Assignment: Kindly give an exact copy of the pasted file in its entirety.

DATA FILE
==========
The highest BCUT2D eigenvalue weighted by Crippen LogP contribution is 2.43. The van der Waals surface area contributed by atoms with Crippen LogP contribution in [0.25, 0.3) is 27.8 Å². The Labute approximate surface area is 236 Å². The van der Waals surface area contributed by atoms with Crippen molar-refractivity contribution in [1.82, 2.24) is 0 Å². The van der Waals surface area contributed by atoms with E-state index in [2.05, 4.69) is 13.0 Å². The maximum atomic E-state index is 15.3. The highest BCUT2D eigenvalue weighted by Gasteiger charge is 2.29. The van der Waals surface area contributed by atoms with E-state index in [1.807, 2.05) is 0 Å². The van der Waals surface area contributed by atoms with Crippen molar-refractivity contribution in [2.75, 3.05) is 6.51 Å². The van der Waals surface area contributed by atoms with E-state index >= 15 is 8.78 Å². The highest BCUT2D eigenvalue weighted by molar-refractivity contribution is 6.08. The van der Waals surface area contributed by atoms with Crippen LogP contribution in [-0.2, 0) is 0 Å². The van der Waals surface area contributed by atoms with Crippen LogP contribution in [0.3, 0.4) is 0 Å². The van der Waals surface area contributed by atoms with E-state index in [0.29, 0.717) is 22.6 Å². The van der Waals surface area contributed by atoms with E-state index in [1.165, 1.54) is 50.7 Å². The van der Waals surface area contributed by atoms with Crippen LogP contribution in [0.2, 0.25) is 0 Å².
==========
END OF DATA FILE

The highest BCUT2D eigenvalue weighted by Crippen LogP contribution is 2.43. The van der Waals surface area contributed by atoms with Crippen LogP contribution in [0.25, 0.3) is 27.8 Å². The Labute approximate surface area is 236 Å². The van der Waals surface area contributed by atoms with Crippen molar-refractivity contribution in [1.82, 2.24) is 0 Å². The van der Waals surface area contributed by atoms with E-state index in [2.05, 4.69) is 13.0 Å². The maximum atomic E-state index is 15.3. The highest BCUT2D eigenvalue weighted by Gasteiger charge is 2.29. The van der Waals surface area contributed by atoms with E-state index in [1.807, 2.05) is 0 Å². The van der Waals surface area contributed by atoms with Crippen molar-refractivity contribution in [2.75, 3.05) is 6.51 Å². The van der Waals surface area contributed by atoms with E-state index >= 15 is 8.78 Å². The highest BCUT2D eigenvalue weighted by molar-refractivity contribution is 6.08. The van der Waals surface area contributed by atoms with Crippen LogP contribution in [-0.2, 0) is 0 Å². The van der Waals surface area contributed by atoms with Crippen LogP contribution in [0.3, 0.4) is 0 Å². The van der Waals surface area contributed by atoms with E-state index in [0.29, 0.717) is 22.6 Å². The van der Waals surface area contributed by atoms with E-state index in [1.165, 1.54) is 50.7 Å². The van der Waals surface area contributed by atoms with Crippen LogP contribution in [0.2, 0.25) is 0 Å².